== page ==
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  • Response to Section III:Dis-embodiment
  • Joel Howell (bio)

This trio of essays treats the reader to three seemingly distinct yet fundamentally complementary visions of how to think about human health and disease. Stephen Rachman tells us about the tightly bounded (both geographically and conceptually) worlds of the Cantonese artist Lam Qua and the American medical missionary Peter Parker in early nineteenth-century Canton. Robert Goler unpacks the imagined world of "The Case of George Dedlow," a quadruple amputee from the American War between the States who was created in 1866 by the young (and soon to be famous) Philadelphia physician S. Weir Mitchell. David Kirby critiques how the 1997 science fiction movie Gattaca addresses contemporary ideas about eugenics, race, and society in a futuristic world where a person of any skin color or racial/ethnic background can get a good job, as long as he or she has the right genetic makeup.

These three essays carry us from distant past to distant future, from worlds of distorted and absent body parts to worlds of idealized and perfect body parts. Each world utilizes the latest and best science and technology of the day to create and track the illusion of progress or perfection. Although distant in time and space, these worlds were created with the facade of verisimilitude that masks the fact that they do not exist outside of the creator's mind. In their critiques of these worlds, all three essays remind us of the power of art to re-create beauty as well as to make us cringe from the horror of unspeakable wounds. They allow the reader to witness vicariously the medical messiness of these unpleasant, disordered worlds and force us to reexamine our notion of archetype.

I will focus on how these essays deal with the tension between generalizability and specificity, on the one hand, and theory and practice, on the other, on how they reflect the tension between lofty ideals and the inherent messiness of life, of medicine, and of health [End Page 201] care. Health-care workers today are acutely aware of the metaphorical and literal messiness of the medical world, that variability is part of physicians' professional socialization. Each year I teach a class in law and medicine to law and medical students. Far more important than the differences in content and knowledge that the students of these two professions bring to the class is the difference in their approach. For example, when faced with a dilemma such as "How should we manage treatment at the end of life?" law students are prone to give theoretically rich yet practically unusable answers. After considerable reading and contemplation, they often produce a simple answer: "When medical therapy is futile, you should stop." They then close their hands and sit back, confident that they have produced an effective solution for the problem at hand. Medical students, on the other hand, having drunk deeply from the well of individuality, have come to expect and to revel in medical messiness, and, despite a solid grounding in any number of relevant disciplines, if asked to describe their general approach to a patient will often say quite sincerely, "There is no general approach. Each patient is unique." Indeed so, but if a physician (or a physician-in-training) truly started at first principles each time she or he entered the examining room, each encounter would take a long, long time! That tension between the theoretical and the applied, the archetypal model and the infinitely variable person, the tidy ideal and the messy reality of human existence is part of the underlying theme for each of the essays in this section.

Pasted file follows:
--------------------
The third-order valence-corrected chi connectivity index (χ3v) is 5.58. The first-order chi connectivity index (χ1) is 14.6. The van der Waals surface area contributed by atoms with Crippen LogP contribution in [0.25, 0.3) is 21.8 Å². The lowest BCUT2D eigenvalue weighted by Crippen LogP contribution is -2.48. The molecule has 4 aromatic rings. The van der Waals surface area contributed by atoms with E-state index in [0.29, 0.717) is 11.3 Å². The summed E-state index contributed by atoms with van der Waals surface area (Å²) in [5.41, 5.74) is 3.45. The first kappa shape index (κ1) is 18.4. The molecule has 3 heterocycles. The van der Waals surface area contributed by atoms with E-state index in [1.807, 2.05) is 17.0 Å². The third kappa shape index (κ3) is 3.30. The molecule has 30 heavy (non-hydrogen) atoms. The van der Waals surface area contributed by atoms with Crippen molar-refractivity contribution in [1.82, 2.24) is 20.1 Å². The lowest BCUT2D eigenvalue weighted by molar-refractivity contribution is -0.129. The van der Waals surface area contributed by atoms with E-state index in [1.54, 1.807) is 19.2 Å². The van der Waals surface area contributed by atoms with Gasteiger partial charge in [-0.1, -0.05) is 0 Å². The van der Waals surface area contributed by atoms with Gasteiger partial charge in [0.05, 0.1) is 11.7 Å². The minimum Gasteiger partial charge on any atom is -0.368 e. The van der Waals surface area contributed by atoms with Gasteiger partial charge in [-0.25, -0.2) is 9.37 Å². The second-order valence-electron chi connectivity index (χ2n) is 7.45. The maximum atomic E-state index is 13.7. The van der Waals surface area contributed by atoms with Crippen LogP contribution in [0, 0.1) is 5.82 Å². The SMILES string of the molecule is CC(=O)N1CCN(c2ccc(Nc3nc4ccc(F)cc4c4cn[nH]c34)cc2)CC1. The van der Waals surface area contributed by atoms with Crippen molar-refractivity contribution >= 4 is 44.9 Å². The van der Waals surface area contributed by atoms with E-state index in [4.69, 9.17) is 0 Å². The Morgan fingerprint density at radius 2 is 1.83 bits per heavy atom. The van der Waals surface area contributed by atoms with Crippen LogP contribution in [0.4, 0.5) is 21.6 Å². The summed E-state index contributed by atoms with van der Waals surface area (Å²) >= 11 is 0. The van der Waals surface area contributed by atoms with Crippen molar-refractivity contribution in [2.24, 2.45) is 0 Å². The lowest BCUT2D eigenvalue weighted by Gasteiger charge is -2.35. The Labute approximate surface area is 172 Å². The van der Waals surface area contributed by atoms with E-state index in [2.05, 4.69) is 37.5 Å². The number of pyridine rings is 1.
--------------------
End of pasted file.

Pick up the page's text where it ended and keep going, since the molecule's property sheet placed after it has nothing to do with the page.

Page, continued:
Lam Qua's dramatic paintings of Parker's patients give us the possibility of idealized perfection, portraying figures who will never succumb to their disease; they are frozen in time and space. Yet at the same time he was making these medical images, Qua was producing vast quantities of standardized images in a factory-like system. That he participated in such mass production was used as evidence that he was not a true "artist" in the fanciful, idealized sense. By being able to produce repetitive images for sale, Qua both...


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pp. 201-204
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